Last Friday, we learnt that the Attorney General had decided to intervene in the case involving Mr Boolell, the DPP, against ICAC and the Commissioner of Police. Mr Ramloll, Deputy Solicitor General, swore an affidavit to that effect. That affidavit found its way quickly on the online pages of our daily papers, and this is what we gathered from it.
Mr Ramloll states, and let us not forget, on oath, that he had been duly authorised by the Honourable Attorney General to solemnly affirm the affidavit on his behalf. This is because, he says, ICAC’s affidavit in reply to that of Mr Boolell contains ‘a sinister inference’ as regards the Attorney General and his Office. Mr Ramloll further states that the Attorney General categorically rejects that inference. The Attorney General, says Mr Ramloll, has therefore a personal, legitimate and sufficient interest to intervene in Mr Boolell’s case.
ICAC’s case, as we gather from its affidavit also reproduced on the online pages of our daily papers, is that there is a problem with the advice of Mr Ramloll. ICAC’s ‘sinister inference’, as Mr Ramloll explains, is that in 2012 he (Mr Ramloll from the Attorney General’s Office) would have given advice that went against another advice from the Office of the Attorney General in 2008, and that, to unduly favour Mr Boolell.
Now we know that the Attorney General is the Principal Legal Adviser of Government. All advice given by his office is given precisely because he is the Principal Legal Adviser of Government. All advice given is in fact given on behalf of the Solicitor General, as he is the one empowered in law to discharge the duties of the Attorney General, again, as the Principal Legal Advisor. So when you implicate one of the officers of the Attorney General, you also implicate his Office, his Solicitor General and, ultimately, himself, the Attorney General.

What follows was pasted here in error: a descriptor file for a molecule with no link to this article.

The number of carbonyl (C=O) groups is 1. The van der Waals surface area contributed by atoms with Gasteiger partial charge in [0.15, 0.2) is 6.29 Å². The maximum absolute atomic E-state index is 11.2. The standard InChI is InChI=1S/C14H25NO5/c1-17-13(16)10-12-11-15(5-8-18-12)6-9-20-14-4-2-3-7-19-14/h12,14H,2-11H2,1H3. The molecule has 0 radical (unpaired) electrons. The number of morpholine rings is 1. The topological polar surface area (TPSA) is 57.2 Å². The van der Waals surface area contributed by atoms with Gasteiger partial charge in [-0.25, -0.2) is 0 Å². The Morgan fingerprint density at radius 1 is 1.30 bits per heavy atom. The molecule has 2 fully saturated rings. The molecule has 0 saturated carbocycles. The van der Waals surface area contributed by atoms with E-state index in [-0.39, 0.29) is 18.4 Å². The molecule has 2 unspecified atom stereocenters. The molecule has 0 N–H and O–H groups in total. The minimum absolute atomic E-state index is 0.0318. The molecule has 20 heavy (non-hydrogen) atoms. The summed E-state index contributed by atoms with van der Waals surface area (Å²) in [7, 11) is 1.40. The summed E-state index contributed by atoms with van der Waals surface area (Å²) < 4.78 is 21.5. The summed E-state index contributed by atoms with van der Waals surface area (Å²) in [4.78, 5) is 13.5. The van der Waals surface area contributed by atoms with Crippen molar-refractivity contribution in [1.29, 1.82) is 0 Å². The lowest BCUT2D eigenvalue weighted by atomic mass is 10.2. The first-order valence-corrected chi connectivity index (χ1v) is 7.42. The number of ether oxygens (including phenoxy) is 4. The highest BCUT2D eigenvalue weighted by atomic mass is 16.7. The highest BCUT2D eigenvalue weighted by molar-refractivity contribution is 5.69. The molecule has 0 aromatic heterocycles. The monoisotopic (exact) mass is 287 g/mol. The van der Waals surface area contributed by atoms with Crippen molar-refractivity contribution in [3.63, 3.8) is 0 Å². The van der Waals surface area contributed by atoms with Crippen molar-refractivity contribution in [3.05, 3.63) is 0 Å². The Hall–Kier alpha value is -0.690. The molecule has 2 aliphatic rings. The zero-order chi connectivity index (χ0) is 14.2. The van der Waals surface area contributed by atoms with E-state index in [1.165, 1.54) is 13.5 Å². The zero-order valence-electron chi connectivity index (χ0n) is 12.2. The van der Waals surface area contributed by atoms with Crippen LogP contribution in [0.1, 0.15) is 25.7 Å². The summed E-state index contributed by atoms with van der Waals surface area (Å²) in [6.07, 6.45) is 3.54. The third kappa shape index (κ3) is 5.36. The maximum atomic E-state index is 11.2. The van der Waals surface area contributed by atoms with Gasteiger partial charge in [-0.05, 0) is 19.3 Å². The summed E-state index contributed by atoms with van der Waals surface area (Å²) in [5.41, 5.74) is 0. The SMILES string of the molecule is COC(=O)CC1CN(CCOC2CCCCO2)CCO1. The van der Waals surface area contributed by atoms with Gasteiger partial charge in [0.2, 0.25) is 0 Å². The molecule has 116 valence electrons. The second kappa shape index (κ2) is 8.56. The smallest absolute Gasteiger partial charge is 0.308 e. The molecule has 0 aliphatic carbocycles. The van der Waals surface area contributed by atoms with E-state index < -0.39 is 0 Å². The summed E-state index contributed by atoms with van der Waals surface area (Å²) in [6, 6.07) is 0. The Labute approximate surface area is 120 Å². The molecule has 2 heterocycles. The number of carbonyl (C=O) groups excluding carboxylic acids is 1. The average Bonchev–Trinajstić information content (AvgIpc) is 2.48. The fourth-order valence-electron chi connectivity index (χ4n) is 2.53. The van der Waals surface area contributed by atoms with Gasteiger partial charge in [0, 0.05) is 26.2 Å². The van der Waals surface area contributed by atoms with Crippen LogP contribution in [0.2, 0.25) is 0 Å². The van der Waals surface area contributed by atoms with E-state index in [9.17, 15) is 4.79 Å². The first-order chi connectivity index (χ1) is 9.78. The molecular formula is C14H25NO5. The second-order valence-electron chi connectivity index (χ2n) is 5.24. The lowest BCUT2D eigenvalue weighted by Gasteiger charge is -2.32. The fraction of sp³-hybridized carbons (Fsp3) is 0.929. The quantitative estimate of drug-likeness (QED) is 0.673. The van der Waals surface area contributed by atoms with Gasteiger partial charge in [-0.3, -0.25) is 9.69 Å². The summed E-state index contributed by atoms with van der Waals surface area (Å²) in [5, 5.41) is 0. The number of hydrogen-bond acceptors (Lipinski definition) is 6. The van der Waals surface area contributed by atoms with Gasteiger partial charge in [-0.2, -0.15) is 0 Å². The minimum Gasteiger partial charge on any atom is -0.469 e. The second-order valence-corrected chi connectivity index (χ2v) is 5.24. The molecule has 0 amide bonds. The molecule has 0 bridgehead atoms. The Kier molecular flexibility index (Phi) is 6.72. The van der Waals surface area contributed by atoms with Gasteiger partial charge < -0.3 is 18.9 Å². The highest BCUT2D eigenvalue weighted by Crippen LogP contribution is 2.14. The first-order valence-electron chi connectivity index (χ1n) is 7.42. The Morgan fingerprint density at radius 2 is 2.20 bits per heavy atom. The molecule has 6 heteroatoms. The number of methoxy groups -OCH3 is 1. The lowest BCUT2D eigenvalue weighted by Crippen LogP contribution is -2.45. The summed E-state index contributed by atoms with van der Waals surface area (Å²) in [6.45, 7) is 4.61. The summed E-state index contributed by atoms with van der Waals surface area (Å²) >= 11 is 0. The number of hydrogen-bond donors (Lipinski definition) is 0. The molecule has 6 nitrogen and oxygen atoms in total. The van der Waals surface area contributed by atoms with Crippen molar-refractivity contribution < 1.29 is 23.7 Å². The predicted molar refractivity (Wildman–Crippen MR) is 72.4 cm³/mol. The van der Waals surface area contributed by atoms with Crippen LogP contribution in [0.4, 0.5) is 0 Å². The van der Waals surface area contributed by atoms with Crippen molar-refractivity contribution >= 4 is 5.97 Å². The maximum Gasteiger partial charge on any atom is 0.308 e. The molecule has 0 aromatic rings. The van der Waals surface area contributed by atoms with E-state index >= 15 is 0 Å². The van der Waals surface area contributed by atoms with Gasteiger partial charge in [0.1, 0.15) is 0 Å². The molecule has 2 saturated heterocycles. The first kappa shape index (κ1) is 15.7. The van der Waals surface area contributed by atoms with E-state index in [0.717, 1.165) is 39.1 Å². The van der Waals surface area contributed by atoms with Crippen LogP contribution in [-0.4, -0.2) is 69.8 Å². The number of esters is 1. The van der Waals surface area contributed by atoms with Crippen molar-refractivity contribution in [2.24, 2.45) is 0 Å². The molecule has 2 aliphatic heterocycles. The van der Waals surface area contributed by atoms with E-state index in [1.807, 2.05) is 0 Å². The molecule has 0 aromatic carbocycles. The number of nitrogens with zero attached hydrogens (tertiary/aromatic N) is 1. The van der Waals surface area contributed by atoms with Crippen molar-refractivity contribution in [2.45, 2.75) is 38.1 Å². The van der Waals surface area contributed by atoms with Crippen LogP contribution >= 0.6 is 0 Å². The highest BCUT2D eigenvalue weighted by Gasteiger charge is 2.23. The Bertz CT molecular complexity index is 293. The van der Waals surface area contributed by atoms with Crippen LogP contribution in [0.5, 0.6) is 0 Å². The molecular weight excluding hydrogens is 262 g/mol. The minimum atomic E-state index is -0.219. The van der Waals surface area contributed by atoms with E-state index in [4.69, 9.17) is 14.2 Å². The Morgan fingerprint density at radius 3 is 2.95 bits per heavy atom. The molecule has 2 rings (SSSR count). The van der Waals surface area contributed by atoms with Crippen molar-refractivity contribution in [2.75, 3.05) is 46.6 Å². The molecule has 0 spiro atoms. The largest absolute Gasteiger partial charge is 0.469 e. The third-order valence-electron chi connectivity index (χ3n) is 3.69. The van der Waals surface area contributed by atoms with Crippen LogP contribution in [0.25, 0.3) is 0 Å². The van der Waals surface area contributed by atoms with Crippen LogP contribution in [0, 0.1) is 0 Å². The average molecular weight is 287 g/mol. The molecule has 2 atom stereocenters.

It then makes perfect sense that the Honourable Attorney General would want to intervene in proceedings before a Court where his credibility and repute is directly questioned. Of course, we, as mere bystanders, need him to intervene. We need to be reassured that the Principal Legal Adviser to Government, i.e., the Attorney General, is indeed acting, as the Constitution would have it, in an independent and impartial manner.
On Monday, we learnt that Mr Ramloll applied to the Court to join the Attorney General as a party. ICAC and the Commissioner of Police requested for some time to decide on the request to add the Attorney General as an intervening party.
On Tuesday, a mere 24 hours later, the application to add the Attorney General was withdrawn by Mr Ramloll.
It was also reported that the actual Attorney General was overseas and that another Minister would be standing in for him. Later on Tuesday, the latter explained that the application was withdrawn because Mr Ramloll ought to have sworn the affidavit in his own name, that is, not in the name of the Office as a member of which he had tendered the advice in 2012.
This cannot be right – and we are not here making any sinister inferences. Mr Ramloll stated on oath that he had the authority of the Attorney General to swear the affidavit on his behalf. Is that not true then?
The truth is that this is not about Mr Ramloll. This is about an advice given by Mr Ramloll, for the Solicitor General on behalf of the Attorney General, the Principal Legal Advisor of Government. It is about a law enforcement agency, ICAC, allegedly making a ‘sinister inference’ that the Attorney General could have given advice to unduly favour anyone.
This is why the Attorney General needed to intervene, especially at a time when certain of our institutions are facing a crisis of credibility.
What the Attorney General did in the end was to backtrack – and we can only hope, without fear or favour.
- Published in print edition on 7 August 2015